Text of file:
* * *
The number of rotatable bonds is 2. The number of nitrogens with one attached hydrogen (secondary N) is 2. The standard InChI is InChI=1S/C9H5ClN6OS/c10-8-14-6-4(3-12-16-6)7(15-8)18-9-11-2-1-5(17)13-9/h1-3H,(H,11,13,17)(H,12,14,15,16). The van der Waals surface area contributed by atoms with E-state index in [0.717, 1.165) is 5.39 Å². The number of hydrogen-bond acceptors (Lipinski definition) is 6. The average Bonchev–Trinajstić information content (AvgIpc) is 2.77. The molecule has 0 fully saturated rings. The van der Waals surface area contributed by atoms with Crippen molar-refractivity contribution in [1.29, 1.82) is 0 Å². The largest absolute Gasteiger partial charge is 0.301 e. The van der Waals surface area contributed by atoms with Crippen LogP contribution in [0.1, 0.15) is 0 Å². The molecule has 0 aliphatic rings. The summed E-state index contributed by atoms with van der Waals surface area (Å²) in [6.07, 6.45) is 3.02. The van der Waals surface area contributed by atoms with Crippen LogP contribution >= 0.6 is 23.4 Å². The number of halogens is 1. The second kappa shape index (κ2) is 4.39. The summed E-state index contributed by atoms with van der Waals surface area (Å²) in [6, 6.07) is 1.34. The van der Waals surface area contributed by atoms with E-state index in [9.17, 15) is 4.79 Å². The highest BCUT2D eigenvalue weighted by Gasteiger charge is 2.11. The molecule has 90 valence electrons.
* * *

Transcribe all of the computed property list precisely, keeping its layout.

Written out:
The number of rotatable bonds is 2. The number of nitrogens with one attached hydrogen (secondary N) is 2. The standard InChI is InChI=1S/C9H5ClN6OS/c10-8-14-6-4(3-12-16-6)7(15-8)18-9-11-2-1-5(17)13-9/h1-3H,(H,11,13,17)(H,12,14,15,16). The van der Waals surface area contributed by atoms with E-state index in [0.717, 1.165) is 5.39 Å². The number of hydrogen-bond acceptors (Lipinski definition) is 6. The average Bonchev–Trinajstić information content (AvgIpc) is 2.77. The molecule has 0 fully saturated rings. The van der Waals surface area contributed by atoms with Crippen molar-refractivity contribution in [1.29, 1.82) is 0 Å². The largest absolute Gasteiger partial charge is 0.301 e. The van der Waals surface area contributed by atoms with Crippen LogP contribution in [0.1, 0.15) is 0 Å². The molecule has 0 aliphatic rings. The summed E-state index contributed by atoms with van der Waals surface area (Å²) in [6.07, 6.45) is 3.02. The van der Waals surface area contributed by atoms with Crippen LogP contribution >= 0.6 is 23.4 Å². The number of halogens is 1. The second kappa shape index (κ2) is 4.39. The summed E-state index contributed by atoms with van der Waals surface area (Å²) in [6, 6.07) is 1.34. The van der Waals surface area contributed by atoms with E-state index in [9.17, 15) is 4.79 Å². The highest BCUT2D eigenvalue weighted by Gasteiger charge is 2.11. The molecule has 90 valence electrons.